Questions tagged [terminology]

Use this for questions relating to the proper use of physics terminology or nomenclature.

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11
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481 views

Who invented the term “Coulomb logarithm”?

Who is the author of the term "Coulomb logarithm"? In fact, Coulomb logarithm was computed by Langmuir in his paper of 1928 where the term "plasma" was introduced into physics, but the term "Coulomb ...
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448 views

What is a “fiduciary” quantum state?

In Giovanetti et al.'s paper "Quantum Random Access Memory" (arXiv:0708.1879) they state: If the qutrit is initially in the $|wait\rangle$ state, the unitary swaps the state of the qubit in the two ...
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260 views

Physical interpretation: weighted eigenvalues of the Laplacian with a potential

I'm a mathematician with only the basic knowledge of Physics, so my question may be trivial: in this case, mercy me. :-) Let $\Omega \subseteq \mathbb{R}^N$ be a domain and let $V,m:\Omega \to \...
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1answer
66 views

What does the term 'high voltage' really mean?

This might be a dumb question but i am not so familiar with the word voltage: What does the textbooks really mean when they say high voltage?. Does that mean: There are more charges so more voltage, ...
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90 views

When was the phrase “beta function” of renormalization first used?

My question is a historical one: when was the phrase "beta function", as it pertains to the renormalization-group equations, used in physics? I am talking about this beta function: $$\beta_g\equiv \...
4
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2answers
977 views

Variables in calculation of drag coefficient

Okay, so I looked up drag force equation, and I found that the equation involved the drag coefficient. Then I looked up the drag coefficient, and the equation for it involved the drag force. ...
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1k views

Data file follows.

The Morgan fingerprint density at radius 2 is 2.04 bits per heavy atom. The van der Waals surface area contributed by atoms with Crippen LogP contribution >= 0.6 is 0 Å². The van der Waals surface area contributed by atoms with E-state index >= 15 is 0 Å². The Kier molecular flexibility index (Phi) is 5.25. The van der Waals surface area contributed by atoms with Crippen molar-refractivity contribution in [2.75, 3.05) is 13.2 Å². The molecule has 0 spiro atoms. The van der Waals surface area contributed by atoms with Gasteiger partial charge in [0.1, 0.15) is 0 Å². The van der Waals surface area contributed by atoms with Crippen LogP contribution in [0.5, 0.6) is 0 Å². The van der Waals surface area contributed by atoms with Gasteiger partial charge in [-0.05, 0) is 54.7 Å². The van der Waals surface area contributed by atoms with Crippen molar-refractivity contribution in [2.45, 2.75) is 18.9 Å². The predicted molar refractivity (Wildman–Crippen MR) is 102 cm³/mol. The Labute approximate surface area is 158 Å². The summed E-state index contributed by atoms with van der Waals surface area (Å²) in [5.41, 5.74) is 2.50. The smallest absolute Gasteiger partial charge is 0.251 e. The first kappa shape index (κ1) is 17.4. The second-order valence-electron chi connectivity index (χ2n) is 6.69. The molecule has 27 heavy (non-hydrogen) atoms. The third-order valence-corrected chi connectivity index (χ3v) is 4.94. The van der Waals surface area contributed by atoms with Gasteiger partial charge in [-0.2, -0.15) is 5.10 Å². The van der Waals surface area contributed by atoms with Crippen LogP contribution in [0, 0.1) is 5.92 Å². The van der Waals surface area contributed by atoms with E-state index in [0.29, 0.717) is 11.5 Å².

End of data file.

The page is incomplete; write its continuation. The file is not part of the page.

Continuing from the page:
What is the difference between selection efficiency and acceptance in high energy physics?

Often in papers the product of these two quantities is mentioned, but I'm not sure what exactly they mean separately. My guess would be that one of these is the fraction of the events that you are ...
4
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154 views

Is the phrase “coupling constant” interchangable with “ strength of interactions”?

Can I use the terms coupling constant and strength of interactions, interchangeably, or are there more subtleties to the term coupling constant that I am not aware of? Coupling Constants from ...
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1k views

What is a Fermi arc?

What is meant with a Fermi arc in the context of Weyl semimetals? Is this the just a one-dimensional Fermi surface? For example, in electron-doped graphene, the Fermi surface consists of 2 disjoint ...
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2answers
2k views

What is atmospheric stratification?

In the context of atmospheric stability, what are the meanings of stable or unstable stratification? What is stratification?
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1answer
75 views

Mathematical term for the on/off gradient functions in MRI imaging

The slice selection gradients, as well as the phase and frequency, in MRI imaging are traditionally represented by on/off box or rectangular symbols: or My question is what is the mathematical name ...
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113 views

Mean Field Theory neglects what flucutations?

This is a topic that has being confusing me for a while. A general phrase that is used in the literature is that: Mean Field theories neglect fluctuations My questions is what is meant by ...
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138 views

Terminology for a thermodynamic process in which no work is done

Is there an accepted term to be used when the work done in a process is zero? Fermi, in his book on thermodynamics seems to use "isochoric" even when the work is different from pressure-volume work, ...
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1answer
1k views

What is a Witten diagram?

Recently I heard the terminology of Witten diagram. Studying QFT, I frequently see Feynman diagrams and use them to compute scattering amplitudes, one-loop corrections and so on. In string theory ...
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112 views

What is $\mathrm{U(1)}$ vector and axial?

In hadron physics we talked about $\mathrm{U(1)_V}$ (vector) and $\mathrm{U(1)_A}$ (axial) as well as $\mathrm{SU(3)_L}$ (left) and $\mathrm{SU(3)_R}$ (right). There are certain relations between them ...
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151 views

How can we count 17 particles in the standard model

This may be a bit of numerology, but I'd like to be able to make a statement like "There are 17 particles in the standard model" with some logical definition of a particle. But this statement is ...
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160 views

If the field concept was invented by Faraday, then how did Newton interpret the $g$?